Ayu helps Helen get to grips with Balinese cuisine / Picture: Tom Edwards

It was supposed to be a gentle stroll through the Balinese countryside, yet here we are, surrounded by 200 screaming men and about to watch two chickens fight to the death.

The shouting reaches a fever pitch as the last monies change hands and then an eerie quiet falls as the birds face one another. They fight instantly, goaded by the punters, thrashing wildly with razor blades tied to their legs. I squirm and glance at my wife Helen as the crowd erupts around us. It is over within a couple of minutes. Neither chicken is dead, but the loser is wounded, which is bad enough for us.

When I'd vowed to find the "real" Bali on my first visit to the island, I hadn't bargained on animal cruelty. But as confronting as it is, this is raw life in Abiansemal, Badung - the rural district where we have based ourselves for a few days.

"Abiansemal? Why you go there? Nothing there!" taxi drivers cried when we told them of our plans.

This is true in the conventional sense but we aren't here for the typical Bali holiday - except Bintang, of course.

Situated just 5km west of Ubud as the crow flies but accessible only by a winding 20km drive, peaceful Taman village is home to Cozy Wayan Sueta Bed and Breakfast. Thirty dollars a night buys us a soft bed in a gorgeous wooden bungalow nestled among banana trees and bird of paradise flowers.

Occasionally a few other tourists filter through, as is nearly always the case in Bali, and we meet a trickle of guests who were likewise drawn here by the enigmatic Wayan, his lovely wife Ayu and their two sons Anta and Agus.

Helen and I stumble on the cock fight on our first day during a lazy trek around the nearby villages - a walk where we encounter many friendly folk going about their daily business. No one speaks English, which makes for a refreshing change from the calls of "taxi!" and "dance show!" in Ubud.

With nowhere to be and time on our side, we pick a path through endless rice paddies and come to a place described as the Water Temple. Here, gaggles of children frolick in the cool water after a hot and humid morning in school.

We make regular pit stops at shady shacks for refreshing sips of tamarind drink and watch the locals enjoy an idle game of dominos in a cloud of clove cigarettes.

Back at the home-stay it was time for dinner, except this time we are making it ourselves so the pressure was on. It's no secret that Balinese cuisine is some of the best to be found in South-East Asia and my food addiction dictates I learn how to make some dishes to reproduce in Australia. Satay lilit is on the menu - an exotic blend of fresh ingredients from the garden: garlic, ginger, turmeric, coconut, palm sugar and lime conspiring to create a taste explosion in the mouth.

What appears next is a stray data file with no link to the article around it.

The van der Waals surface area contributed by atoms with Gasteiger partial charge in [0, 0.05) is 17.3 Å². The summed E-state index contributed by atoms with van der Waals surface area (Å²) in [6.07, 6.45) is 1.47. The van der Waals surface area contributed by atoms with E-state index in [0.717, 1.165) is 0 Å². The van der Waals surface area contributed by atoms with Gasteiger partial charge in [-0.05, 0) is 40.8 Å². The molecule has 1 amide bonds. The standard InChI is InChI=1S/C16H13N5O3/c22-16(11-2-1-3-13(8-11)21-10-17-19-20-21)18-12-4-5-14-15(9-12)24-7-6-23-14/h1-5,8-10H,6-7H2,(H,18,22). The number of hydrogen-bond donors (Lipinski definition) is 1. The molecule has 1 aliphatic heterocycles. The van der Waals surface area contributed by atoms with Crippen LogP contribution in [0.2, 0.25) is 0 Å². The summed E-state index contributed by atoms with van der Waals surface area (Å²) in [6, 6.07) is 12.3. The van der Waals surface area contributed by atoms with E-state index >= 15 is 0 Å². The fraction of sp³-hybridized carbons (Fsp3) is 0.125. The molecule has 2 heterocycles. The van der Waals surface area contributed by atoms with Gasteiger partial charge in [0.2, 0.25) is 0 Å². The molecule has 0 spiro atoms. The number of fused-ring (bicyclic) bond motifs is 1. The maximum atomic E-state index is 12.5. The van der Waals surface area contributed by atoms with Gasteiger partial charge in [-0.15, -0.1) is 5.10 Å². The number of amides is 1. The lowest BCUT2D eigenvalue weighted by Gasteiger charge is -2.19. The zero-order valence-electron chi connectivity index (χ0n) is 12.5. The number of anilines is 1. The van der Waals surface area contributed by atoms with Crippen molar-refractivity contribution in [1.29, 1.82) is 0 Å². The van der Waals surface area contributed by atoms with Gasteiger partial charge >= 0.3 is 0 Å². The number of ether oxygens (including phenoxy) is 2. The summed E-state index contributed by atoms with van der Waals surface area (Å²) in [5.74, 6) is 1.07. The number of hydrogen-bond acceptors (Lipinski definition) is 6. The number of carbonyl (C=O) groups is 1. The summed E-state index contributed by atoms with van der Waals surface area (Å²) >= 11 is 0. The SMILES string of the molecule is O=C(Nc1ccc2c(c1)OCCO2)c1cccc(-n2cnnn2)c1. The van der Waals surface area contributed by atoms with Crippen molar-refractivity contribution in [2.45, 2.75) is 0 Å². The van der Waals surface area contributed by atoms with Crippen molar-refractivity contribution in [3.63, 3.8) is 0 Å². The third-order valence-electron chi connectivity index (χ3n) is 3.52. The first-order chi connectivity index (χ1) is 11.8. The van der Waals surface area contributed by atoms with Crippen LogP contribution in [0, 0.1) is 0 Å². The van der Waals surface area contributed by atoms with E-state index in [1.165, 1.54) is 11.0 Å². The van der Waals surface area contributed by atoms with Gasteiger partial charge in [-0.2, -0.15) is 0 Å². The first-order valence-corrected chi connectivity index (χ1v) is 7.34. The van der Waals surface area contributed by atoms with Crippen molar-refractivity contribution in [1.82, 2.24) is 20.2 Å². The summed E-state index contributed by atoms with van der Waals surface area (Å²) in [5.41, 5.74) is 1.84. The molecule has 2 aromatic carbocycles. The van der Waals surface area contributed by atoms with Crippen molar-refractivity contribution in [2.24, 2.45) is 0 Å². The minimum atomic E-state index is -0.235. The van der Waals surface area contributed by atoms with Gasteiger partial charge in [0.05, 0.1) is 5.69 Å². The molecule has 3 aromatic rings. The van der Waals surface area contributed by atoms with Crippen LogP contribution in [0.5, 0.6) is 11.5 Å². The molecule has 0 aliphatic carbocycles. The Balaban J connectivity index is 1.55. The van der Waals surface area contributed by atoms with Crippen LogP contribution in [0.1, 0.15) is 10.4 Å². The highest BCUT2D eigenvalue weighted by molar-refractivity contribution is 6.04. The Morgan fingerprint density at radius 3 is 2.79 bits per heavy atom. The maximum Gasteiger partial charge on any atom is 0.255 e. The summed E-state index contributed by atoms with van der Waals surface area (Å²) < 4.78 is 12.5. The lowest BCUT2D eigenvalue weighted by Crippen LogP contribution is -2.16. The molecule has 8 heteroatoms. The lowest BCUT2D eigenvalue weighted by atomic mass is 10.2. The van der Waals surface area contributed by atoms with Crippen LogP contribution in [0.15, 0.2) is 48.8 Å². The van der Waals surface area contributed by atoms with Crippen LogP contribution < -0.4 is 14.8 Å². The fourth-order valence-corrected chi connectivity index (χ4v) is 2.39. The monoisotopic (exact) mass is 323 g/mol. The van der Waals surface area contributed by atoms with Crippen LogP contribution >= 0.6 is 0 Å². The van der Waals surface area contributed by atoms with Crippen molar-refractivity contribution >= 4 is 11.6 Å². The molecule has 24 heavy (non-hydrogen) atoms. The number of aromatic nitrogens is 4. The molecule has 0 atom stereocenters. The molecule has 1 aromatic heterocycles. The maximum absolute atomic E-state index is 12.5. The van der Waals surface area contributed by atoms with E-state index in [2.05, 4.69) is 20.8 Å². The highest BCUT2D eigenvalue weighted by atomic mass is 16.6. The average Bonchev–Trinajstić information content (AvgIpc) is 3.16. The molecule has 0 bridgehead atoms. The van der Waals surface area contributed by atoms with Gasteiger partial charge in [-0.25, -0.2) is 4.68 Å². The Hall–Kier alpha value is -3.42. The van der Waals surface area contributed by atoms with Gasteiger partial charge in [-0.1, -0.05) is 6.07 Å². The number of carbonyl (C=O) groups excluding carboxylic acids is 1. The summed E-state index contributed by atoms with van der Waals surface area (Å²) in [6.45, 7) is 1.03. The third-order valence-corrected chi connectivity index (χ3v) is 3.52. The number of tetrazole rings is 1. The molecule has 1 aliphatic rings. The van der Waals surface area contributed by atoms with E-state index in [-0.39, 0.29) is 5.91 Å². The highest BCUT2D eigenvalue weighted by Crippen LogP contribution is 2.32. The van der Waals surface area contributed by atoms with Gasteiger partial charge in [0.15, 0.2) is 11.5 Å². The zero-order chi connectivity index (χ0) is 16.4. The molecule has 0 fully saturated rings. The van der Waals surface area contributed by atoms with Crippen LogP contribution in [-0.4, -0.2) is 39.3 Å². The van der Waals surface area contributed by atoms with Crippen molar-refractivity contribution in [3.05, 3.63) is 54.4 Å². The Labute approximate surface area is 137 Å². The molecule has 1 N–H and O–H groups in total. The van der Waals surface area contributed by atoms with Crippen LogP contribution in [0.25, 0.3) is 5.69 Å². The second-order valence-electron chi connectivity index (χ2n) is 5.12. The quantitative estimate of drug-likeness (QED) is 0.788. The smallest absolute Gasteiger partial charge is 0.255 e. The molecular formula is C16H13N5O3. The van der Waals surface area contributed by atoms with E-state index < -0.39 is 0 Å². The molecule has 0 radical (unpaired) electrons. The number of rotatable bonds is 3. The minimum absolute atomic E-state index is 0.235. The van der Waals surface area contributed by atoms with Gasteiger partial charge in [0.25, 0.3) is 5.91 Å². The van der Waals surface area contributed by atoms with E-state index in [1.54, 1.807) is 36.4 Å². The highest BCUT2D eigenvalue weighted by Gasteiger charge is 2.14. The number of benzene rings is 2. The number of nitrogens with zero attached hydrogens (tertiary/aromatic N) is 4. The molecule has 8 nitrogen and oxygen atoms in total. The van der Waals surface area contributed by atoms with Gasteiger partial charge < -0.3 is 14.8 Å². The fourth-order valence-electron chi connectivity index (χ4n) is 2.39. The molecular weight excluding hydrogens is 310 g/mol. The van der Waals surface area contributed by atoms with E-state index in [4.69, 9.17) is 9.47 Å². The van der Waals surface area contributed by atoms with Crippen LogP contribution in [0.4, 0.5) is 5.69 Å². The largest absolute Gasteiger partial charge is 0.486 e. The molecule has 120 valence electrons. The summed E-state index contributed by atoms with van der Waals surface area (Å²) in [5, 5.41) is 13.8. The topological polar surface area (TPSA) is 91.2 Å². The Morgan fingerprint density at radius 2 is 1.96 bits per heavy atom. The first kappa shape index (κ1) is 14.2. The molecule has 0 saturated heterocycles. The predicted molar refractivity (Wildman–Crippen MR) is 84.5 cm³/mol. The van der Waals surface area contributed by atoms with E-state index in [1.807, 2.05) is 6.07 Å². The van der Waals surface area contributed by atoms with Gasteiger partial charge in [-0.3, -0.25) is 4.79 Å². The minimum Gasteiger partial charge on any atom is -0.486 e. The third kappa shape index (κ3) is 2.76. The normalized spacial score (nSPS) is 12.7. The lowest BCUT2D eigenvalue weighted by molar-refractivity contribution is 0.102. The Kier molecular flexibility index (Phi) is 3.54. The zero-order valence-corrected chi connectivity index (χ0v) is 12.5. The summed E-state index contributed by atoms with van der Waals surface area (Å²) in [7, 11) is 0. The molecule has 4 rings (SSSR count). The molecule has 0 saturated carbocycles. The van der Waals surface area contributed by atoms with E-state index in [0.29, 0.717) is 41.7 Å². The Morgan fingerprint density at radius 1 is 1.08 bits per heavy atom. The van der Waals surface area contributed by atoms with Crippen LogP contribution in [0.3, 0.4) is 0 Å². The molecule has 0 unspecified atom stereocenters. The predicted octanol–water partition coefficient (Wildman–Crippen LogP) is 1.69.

On the side is the classic mei goreng (fried noodles), followed by jaja dadar gadang - a sweet pancake.

Even with Ayu as our teacher, the traditional cooking methods are an art not easily mastered. Neither Helen nor I can take much credit for the scrumptious feast which results but it is an epic meal nonetheless and washed down by several litres of ice-cold Bintang.

I have one parting request when the time comes to bid a sad farewell to our new Balinese family - to try an authentic example of the Balinese speciality babi guling, or suckling pig. Family friend Wayan Suka knows the right spot - a simple lunch cart on a busy street corner on the outskirts of Ubud.

By the time we reach the pig, my stomach is rumbling louder than an Airbus A380. But it is worth the wait, as clearly we've hit the jackpot with this place. A steady stream of commuters stops at the cart to collect takeaway lunches for 12,000 rupiah ($1.20) a go. Spicy and exquisite, the crackling is the best I've ever eaten.

Belly full, I lean back on the plastic chair with my back to the traffic and reflect on my first trip to Bali. It's hard to deny this tiny island really does have a lot going for it. Pumping surf, great weather, delicious food, accommodation to suit every budget, spectacular scenery and, above all, some of the nicest people on the planet. With all this just three hours from Perth, it's no wonder the West Aussies keep on coming in ever-increasing droves.

Part of me wants to question where it is all headed, how much more mass tourism this fragile land can sustain, but with a tummy full of tucker dulling my senses it is hard to find fault in this perfect moment on a street corner on the outskirts of town.

It's also still relatively easy to discover the hidden Bali, if that's what you're after. Helen and I barely scratched the surface. If we return it will be to the remote wilderness of the central mountains, to the unspoilt volcanic beaches of the north or to wander lost in the secluded beauty of the rugged west.

With so many possibilities, I know that I could never grow bored of Bali.

FACT FILE

For more about Cozy Wayan Sueta Bed and Breakfast, visit airbnb.com.au/rooms/266076.

The West Australian

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